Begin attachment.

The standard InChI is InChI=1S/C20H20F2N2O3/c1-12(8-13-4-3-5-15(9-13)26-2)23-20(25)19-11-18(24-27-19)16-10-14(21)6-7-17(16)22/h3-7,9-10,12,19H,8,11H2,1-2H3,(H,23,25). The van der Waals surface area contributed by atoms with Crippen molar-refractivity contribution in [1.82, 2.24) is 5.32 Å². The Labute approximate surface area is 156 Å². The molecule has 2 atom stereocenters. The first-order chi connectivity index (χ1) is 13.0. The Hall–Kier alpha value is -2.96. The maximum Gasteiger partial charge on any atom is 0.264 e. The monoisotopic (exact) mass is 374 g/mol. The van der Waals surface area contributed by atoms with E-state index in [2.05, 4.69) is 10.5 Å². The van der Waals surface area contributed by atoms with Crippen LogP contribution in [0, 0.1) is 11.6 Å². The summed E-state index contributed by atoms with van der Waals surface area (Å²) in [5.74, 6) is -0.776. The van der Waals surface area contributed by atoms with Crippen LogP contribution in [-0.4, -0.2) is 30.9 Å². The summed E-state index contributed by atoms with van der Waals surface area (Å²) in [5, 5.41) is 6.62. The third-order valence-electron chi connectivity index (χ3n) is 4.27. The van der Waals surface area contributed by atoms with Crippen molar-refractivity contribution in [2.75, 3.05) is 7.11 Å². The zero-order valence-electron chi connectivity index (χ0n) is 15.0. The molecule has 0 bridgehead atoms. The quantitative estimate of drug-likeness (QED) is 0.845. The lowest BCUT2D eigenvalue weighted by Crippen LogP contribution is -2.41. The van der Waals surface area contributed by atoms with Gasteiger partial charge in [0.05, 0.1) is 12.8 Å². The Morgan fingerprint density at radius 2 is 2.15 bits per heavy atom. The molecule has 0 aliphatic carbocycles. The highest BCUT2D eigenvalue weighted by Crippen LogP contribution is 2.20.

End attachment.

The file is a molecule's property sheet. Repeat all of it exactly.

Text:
The standard InChI is InChI=1S/C20H20F2N2O3/c1-12(8-13-4-3-5-15(9-13)26-2)23-20(25)19-11-18(24-27-19)16-10-14(21)6-7-17(16)22/h3-7,9-10,12,19H,8,11H2,1-2H3,(H,23,25). The van der Waals surface area contributed by atoms with Crippen molar-refractivity contribution in [1.82, 2.24) is 5.32 Å². The Labute approximate surface area is 156 Å². The molecule has 2 atom stereocenters. The first-order chi connectivity index (χ1) is 13.0. The Hall–Kier alpha value is -2.96. The maximum Gasteiger partial charge on any atom is 0.264 e. The monoisotopic (exact) mass is 374 g/mol. The van der Waals surface area contributed by atoms with E-state index in [2.05, 4.69) is 10.5 Å². The van der Waals surface area contributed by atoms with Crippen LogP contribution in [0, 0.1) is 11.6 Å². The summed E-state index contributed by atoms with van der Waals surface area (Å²) in [5.74, 6) is -0.776. The van der Waals surface area contributed by atoms with Crippen LogP contribution in [-0.4, -0.2) is 30.9 Å². The summed E-state index contributed by atoms with van der Waals surface area (Å²) in [5, 5.41) is 6.62. The third-order valence-electron chi connectivity index (χ3n) is 4.27. The van der Waals surface area contributed by atoms with Crippen molar-refractivity contribution in [2.75, 3.05) is 7.11 Å². The zero-order valence-electron chi connectivity index (χ0n) is 15.0. The molecule has 0 bridgehead atoms. The quantitative estimate of drug-likeness (QED) is 0.845. The lowest BCUT2D eigenvalue weighted by Crippen LogP contribution is -2.41. The van der Waals surface area contributed by atoms with Gasteiger partial charge in [0.05, 0.1) is 12.8 Å². The Morgan fingerprint density at radius 2 is 2.15 bits per heavy atom. The molecule has 0 aliphatic carbocycles. The highest BCUT2D eigenvalue weighted by Crippen LogP contribution is 2.20.